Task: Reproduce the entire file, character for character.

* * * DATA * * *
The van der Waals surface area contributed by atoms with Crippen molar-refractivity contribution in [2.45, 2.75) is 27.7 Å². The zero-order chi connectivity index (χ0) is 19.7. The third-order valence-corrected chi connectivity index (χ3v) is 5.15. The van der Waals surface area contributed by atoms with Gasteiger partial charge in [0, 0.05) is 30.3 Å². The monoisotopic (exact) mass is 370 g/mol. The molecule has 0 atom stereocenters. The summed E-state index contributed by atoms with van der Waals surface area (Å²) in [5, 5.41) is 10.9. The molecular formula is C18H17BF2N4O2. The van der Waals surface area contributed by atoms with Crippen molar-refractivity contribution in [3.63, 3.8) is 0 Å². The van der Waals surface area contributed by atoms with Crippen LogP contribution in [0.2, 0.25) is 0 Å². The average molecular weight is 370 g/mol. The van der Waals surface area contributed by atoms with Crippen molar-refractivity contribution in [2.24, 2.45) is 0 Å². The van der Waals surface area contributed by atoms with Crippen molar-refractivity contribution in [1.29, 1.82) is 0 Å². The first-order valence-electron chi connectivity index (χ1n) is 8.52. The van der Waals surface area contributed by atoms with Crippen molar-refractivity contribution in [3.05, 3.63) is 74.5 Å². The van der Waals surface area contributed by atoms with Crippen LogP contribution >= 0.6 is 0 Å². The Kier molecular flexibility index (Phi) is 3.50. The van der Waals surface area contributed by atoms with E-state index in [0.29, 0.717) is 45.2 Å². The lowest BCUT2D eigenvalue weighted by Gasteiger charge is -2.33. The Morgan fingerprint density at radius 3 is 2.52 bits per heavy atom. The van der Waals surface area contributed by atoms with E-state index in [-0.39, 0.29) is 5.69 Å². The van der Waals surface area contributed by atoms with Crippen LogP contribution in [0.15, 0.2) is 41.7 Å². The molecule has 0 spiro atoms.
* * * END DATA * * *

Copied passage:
The van der Waals surface area contributed by atoms with Crippen molar-refractivity contribution in [2.45, 2.75) is 27.7 Å². The zero-order chi connectivity index (χ0) is 19.7. The third-order valence-corrected chi connectivity index (χ3v) is 5.15. The van der Waals surface area contributed by atoms with Gasteiger partial charge in [0, 0.05) is 30.3 Å². The monoisotopic (exact) mass is 370 g/mol. The molecule has 0 atom stereocenters. The summed E-state index contributed by atoms with van der Waals surface area (Å²) in [5, 5.41) is 10.9. The molecular formula is C18H17BF2N4O2. The van der Waals surface area contributed by atoms with Crippen molar-refractivity contribution in [3.63, 3.8) is 0 Å². The van der Waals surface area contributed by atoms with Crippen LogP contribution in [0.2, 0.25) is 0 Å². The average molecular weight is 370 g/mol. The van der Waals surface area contributed by atoms with Crippen molar-refractivity contribution in [2.24, 2.45) is 0 Å². The van der Waals surface area contributed by atoms with Crippen molar-refractivity contribution in [1.29, 1.82) is 0 Å². The first-order valence-electron chi connectivity index (χ1n) is 8.52. The van der Waals surface area contributed by atoms with Crippen molar-refractivity contribution in [3.05, 3.63) is 74.5 Å². The van der Waals surface area contributed by atoms with Crippen LogP contribution >= 0.6 is 0 Å². The Kier molecular flexibility index (Phi) is 3.50. The van der Waals surface area contributed by atoms with E-state index in [0.29, 0.717) is 45.2 Å². The lowest BCUT2D eigenvalue weighted by Gasteiger charge is -2.33. The Morgan fingerprint density at radius 3 is 2.52 bits per heavy atom. The van der Waals surface area contributed by atoms with E-state index in [-0.39, 0.29) is 5.69 Å². The van der Waals surface area contributed by atoms with Crippen LogP contribution in [0.15, 0.2) is 41.7 Å². The molecule has 0 spiro atoms.